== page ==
The major rationales behind regimen simplification are to improve the patient’s quality of life, maintain long-term adherence, avoid toxicities that may develop with prolonged ARV use, and reduce the risk of virologic failure. Systematic reviews in the non-HIV literature have shown that adherence is inversely related to the number of daily doses . Some prospective studies in HIV-infected individuals have shown that those on regimens with reduced dosing frequency have higher levels of adherence [2-3]. Patient satisfaction with regimens that contain fewer pills and reduced dosing frequency is also higher .
Candidates for Regimen Simplification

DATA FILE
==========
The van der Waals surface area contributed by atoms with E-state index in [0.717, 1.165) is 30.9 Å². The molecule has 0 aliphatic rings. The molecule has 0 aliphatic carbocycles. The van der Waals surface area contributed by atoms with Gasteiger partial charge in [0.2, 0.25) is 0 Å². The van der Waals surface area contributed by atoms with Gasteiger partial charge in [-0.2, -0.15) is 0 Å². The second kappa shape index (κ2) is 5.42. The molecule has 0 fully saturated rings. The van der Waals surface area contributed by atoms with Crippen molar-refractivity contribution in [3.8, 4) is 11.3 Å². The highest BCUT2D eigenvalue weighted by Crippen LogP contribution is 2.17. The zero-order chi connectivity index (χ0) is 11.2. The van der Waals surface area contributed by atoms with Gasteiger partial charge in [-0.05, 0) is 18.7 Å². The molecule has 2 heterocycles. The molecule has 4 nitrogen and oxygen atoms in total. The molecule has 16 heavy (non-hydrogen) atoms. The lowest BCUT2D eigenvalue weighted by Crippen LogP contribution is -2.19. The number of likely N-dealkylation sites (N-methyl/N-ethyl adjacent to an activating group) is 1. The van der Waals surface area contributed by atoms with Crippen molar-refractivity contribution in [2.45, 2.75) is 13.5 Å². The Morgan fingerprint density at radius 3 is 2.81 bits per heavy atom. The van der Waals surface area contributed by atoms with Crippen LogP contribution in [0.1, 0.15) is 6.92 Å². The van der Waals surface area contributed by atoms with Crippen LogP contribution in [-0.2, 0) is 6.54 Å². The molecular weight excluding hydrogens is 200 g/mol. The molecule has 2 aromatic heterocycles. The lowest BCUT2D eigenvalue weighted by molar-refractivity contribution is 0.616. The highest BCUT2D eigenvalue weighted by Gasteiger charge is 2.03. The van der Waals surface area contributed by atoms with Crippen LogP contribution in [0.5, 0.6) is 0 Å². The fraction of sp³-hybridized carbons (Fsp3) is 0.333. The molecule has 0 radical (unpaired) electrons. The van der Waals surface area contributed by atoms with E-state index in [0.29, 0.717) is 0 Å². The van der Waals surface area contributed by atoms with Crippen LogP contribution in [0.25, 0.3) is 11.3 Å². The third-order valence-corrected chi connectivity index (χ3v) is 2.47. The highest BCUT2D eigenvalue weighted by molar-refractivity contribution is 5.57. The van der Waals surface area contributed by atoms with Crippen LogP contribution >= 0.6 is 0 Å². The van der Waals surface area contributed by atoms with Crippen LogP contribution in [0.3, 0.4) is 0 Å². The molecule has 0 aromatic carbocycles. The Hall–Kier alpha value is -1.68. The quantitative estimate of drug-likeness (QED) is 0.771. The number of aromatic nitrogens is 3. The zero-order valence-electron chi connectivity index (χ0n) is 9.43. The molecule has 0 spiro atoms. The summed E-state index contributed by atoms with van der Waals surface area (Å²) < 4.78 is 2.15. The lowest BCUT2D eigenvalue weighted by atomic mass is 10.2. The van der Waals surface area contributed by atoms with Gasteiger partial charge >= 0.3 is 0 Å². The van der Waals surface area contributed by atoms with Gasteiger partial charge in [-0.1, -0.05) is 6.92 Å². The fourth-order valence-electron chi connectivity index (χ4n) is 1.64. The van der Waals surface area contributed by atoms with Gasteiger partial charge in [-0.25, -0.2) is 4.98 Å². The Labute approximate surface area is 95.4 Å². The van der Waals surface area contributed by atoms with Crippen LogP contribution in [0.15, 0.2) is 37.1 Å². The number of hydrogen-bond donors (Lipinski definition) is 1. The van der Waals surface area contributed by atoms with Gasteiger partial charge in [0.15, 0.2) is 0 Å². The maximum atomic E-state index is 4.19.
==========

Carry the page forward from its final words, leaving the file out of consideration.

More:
Unlike ARV agents developed earlier in the HIV epidemic, many ARV medications approved in recent years have sufficiently long half-lives to allow for once-daily dosing, and most also do not have dietary restrictions. Patients on regimens initiated earlier in the era of potent combination ART with drugs that pose a high pill burden and/or frequent dosing requirements are often good candidates for regimen simplification.
Patients without suspected drug-resistant virus
. Patients on first (or modified) treatment regimens without a history of treatment failure are ideal candidates for regimen simplification. These patients are less likely to harbor drug-resistant virus, especially if a pretreatment genotype did not detect drug resistance. Prospective clinical studies have demonstrated that the likelihood of treatment failure is relatively low in patients after simplification and, indeed, may be lower than in patients who do not simplify treatment .